Work with unique Spatial Index properties

Take advantage of the unique properties of Spatial Indexes

On this page, you'll learn how to take advantage of some of the unique properties of Spatial Indexes.

Use parent and children hierarchies

Being able to seamlessly move data between resolutions is one of the reasons Spatial Indexes are so powerful. With geometries, this would involve a heavy spatial join operation whereas Spatial Indexes enable an efficient string process.

Resolutions are referred to as having "parent" and "child" relationships; less detailed hierarchies are the parents, and more detailed hierarchies are the children. In this tutorial, we'll share how you can easily move between these resolutions.

💡 You will need a Spatial Index table to follow this tutorial. You can use your own or follow the steps in the Create or enrich an index tutorial. We'll be using "Spatial Features - United States of America (H3 Resolution 8)" which you can access as a demo table from the CARTO Data Warehouse.

Our source dataset (USA Spatial Features H3 - resolution 8) has around 12 million cells in it - which is a huge amount! In this tutorial, we'll create the workflow below to move down a hierarchy to resolution 7 to make this slightly more manageable.

  1. In the CARTO workspace, head to Workflows > Create a new workflow. Choose the relevant connection for where your data is stored; if you're following this tutorial you can also use the CARTO Data Warehouse.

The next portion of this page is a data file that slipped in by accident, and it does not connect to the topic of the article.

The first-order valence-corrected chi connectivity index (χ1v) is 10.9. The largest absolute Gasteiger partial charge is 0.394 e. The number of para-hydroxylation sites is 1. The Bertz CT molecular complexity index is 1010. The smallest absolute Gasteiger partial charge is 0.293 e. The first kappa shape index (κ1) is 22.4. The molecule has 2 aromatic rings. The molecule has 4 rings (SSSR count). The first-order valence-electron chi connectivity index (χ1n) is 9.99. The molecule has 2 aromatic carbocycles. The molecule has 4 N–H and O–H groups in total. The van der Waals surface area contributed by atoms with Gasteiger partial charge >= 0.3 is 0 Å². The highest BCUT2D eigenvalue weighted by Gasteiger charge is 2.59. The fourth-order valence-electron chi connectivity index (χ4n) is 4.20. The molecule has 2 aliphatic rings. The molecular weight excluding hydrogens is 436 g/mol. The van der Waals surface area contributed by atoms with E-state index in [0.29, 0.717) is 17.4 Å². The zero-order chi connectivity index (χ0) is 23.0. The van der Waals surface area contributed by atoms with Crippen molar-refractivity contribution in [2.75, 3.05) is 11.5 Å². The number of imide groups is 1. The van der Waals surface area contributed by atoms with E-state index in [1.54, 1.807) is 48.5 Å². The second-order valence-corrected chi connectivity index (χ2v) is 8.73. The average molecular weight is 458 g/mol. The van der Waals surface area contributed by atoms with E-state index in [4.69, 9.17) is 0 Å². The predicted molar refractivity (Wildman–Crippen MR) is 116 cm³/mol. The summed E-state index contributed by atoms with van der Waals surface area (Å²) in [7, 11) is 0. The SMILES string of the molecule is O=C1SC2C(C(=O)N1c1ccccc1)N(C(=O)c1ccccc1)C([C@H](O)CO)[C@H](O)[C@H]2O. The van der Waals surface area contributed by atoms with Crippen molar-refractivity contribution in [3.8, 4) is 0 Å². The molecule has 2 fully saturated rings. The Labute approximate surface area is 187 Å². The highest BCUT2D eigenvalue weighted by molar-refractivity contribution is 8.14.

2. Drag your Spatial Index table onto the canvas.

  3. Next, drag a H3 to Parent component onto the canvas. Note you can also use a Quadbin to Parent component if you are using quadbins.

  4. Set your index column (likely "H3") and a parent resolution - we'll use 7. Run! This process will have generated a new column in your table - "H3_Parent."

  5. You can now use a Group by component - setting the Group by field to H3_Parent - to create a new table at the new resolution. At this point you can also aggregate any relevant numeric variables; for instance we will SUM the Population field.

At this point, it is good practice to use a Rename Column component to rename the H3_Parent column "H3" so it can be easily identified as the index column.

Create K-rings

K-rings are a simple concept to understand, but can be a powerful tool in your analytics arsenal.

A ring is the adjacent cells surrounding an originating, central cell. The origin cell is referred to as “0,” and the adjacent cells are ring “1.” The cells adjacent to those are ring “2,” and so on - as highlighted in the image below.

What makes this so powerful is that it enables fast and inexpensive distance-based calculations; rather than having to make calculations based on - for example - buffers or isolines, you could instead stipulate 10 K-rings. This is a far quicker and cheaper calculation as it removes the requirement for use heavy geometries.

💡 You will need a Spatial Index table to follow this tutorial. We have used the Retail Stores dataset from demo tables in the CARTO Data Warehouse, and used a Simple Filter to filter this table to stores in Boston. We've then used H3 from GeoPoint to convert these to a H3 table. Please refer to the Convert points to a Spatial Index tutorial for more details on this process.